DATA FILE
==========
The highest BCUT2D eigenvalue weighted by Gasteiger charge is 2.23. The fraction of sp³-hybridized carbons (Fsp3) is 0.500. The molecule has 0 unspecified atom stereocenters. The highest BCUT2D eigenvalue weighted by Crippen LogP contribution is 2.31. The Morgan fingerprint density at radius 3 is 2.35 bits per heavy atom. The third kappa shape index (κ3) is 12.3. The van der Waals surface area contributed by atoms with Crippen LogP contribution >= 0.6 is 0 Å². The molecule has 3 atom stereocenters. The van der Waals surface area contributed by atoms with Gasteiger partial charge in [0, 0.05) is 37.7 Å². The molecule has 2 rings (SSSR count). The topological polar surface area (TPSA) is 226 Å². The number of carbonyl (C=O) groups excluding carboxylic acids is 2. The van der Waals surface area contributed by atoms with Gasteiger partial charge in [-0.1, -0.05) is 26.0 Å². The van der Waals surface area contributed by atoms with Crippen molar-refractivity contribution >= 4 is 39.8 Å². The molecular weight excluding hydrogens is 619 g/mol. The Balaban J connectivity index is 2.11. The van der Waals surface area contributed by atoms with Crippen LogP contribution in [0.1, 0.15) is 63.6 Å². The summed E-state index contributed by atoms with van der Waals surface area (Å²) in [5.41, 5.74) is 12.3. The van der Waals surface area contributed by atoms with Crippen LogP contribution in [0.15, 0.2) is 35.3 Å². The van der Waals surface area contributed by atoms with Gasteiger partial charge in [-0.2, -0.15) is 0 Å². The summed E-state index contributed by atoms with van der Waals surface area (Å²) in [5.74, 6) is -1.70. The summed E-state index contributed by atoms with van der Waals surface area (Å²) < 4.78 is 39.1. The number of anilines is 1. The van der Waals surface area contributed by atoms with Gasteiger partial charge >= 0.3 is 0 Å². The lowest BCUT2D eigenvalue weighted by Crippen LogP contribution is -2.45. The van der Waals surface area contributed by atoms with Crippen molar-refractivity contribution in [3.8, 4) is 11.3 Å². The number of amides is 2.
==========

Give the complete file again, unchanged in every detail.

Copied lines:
The highest BCUT2D eigenvalue weighted by Gasteiger charge is 2.23. The fraction of sp³-hybridized carbons (Fsp3) is 0.500. The molecule has 0 unspecified atom stereocenters. The highest BCUT2D eigenvalue weighted by Crippen LogP contribution is 2.31. The Morgan fingerprint density at radius 3 is 2.35 bits per heavy atom. The third kappa shape index (κ3) is 12.3. The van der Waals surface area contributed by atoms with Crippen LogP contribution >= 0.6 is 0 Å². The molecule has 3 atom stereocenters. The van der Waals surface area contributed by atoms with Gasteiger partial charge in [0, 0.05) is 37.7 Å². The molecule has 2 rings (SSSR count). The topological polar surface area (TPSA) is 226 Å². The number of carbonyl (C=O) groups excluding carboxylic acids is 2. The van der Waals surface area contributed by atoms with Gasteiger partial charge in [-0.1, -0.05) is 26.0 Å². The van der Waals surface area contributed by atoms with Crippen molar-refractivity contribution >= 4 is 39.8 Å². The molecular weight excluding hydrogens is 619 g/mol. The Balaban J connectivity index is 2.11. The van der Waals surface area contributed by atoms with Crippen LogP contribution in [0.1, 0.15) is 63.6 Å². The summed E-state index contributed by atoms with van der Waals surface area (Å²) in [5.41, 5.74) is 12.3. The van der Waals surface area contributed by atoms with Crippen LogP contribution in [0.15, 0.2) is 35.3 Å². The van der Waals surface area contributed by atoms with Gasteiger partial charge in [-0.2, -0.15) is 0 Å². The summed E-state index contributed by atoms with van der Waals surface area (Å²) in [5.74, 6) is -1.70. The summed E-state index contributed by atoms with van der Waals surface area (Å²) < 4.78 is 39.1. The number of anilines is 1. The van der Waals surface area contributed by atoms with Gasteiger partial charge >= 0.3 is 0 Å². The lowest BCUT2D eigenvalue weighted by Crippen LogP contribution is -2.45. The van der Waals surface area contributed by atoms with Crippen molar-refractivity contribution in [3.8, 4) is 11.3 Å². The number of amides is 2.